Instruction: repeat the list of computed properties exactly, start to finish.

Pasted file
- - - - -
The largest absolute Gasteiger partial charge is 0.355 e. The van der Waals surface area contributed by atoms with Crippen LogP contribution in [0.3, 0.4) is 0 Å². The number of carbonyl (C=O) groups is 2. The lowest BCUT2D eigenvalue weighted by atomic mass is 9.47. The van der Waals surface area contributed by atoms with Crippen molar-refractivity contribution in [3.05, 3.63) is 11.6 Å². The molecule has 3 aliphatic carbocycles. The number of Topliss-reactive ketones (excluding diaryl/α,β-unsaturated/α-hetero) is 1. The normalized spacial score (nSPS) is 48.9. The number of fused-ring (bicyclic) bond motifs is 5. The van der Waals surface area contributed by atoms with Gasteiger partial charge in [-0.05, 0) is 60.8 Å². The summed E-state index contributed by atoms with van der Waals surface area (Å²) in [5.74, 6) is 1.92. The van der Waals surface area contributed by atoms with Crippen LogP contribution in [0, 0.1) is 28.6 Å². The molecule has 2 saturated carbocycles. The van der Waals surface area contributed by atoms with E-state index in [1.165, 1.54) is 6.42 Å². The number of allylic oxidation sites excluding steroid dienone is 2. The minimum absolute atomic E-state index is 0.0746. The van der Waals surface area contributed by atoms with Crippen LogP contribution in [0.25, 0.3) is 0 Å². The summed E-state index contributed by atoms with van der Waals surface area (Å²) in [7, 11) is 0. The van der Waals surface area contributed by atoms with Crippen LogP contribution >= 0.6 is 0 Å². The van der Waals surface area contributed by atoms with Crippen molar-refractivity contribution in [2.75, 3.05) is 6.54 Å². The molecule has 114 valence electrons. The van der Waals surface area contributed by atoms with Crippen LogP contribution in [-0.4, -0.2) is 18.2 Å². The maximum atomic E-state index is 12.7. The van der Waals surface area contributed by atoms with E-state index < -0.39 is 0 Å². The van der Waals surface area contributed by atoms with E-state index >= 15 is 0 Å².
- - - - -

The largest absolute Gasteiger partial charge is 0.355 e. The van der Waals surface area contributed by atoms with Crippen LogP contribution in [0.3, 0.4) is 0 Å². The number of carbonyl (C=O) groups is 2. The lowest BCUT2D eigenvalue weighted by atomic mass is 9.47. The van der Waals surface area contributed by atoms with Crippen molar-refractivity contribution in [3.05, 3.63) is 11.6 Å². The molecule has 3 aliphatic carbocycles. The number of Topliss-reactive ketones (excluding diaryl/α,β-unsaturated/α-hetero) is 1. The normalized spacial score (nSPS) is 48.9. The number of fused-ring (bicyclic) bond motifs is 5. The van der Waals surface area contributed by atoms with Gasteiger partial charge in [-0.05, 0) is 60.8 Å². The summed E-state index contributed by atoms with van der Waals surface area (Å²) in [5.74, 6) is 1.92. The van der Waals surface area contributed by atoms with Crippen LogP contribution in [0, 0.1) is 28.6 Å². The molecule has 2 saturated carbocycles. The van der Waals surface area contributed by atoms with E-state index in [1.165, 1.54) is 6.42 Å². The number of allylic oxidation sites excluding steroid dienone is 2. The minimum absolute atomic E-state index is 0.0746. The van der Waals surface area contributed by atoms with Crippen LogP contribution in [0.25, 0.3) is 0 Å². The summed E-state index contributed by atoms with van der Waals surface area (Å²) in [7, 11) is 0. The van der Waals surface area contributed by atoms with Crippen LogP contribution >= 0.6 is 0 Å². The van der Waals surface area contributed by atoms with Crippen molar-refractivity contribution in [2.75, 3.05) is 6.54 Å². The molecule has 114 valence electrons. The van der Waals surface area contributed by atoms with Crippen LogP contribution in [-0.4, -0.2) is 18.2 Å². The maximum atomic E-state index is 12.7. The van der Waals surface area contributed by atoms with E-state index < -0.39 is 0 Å². The van der Waals surface area contributed by atoms with E-state index >= 15 is 0 Å².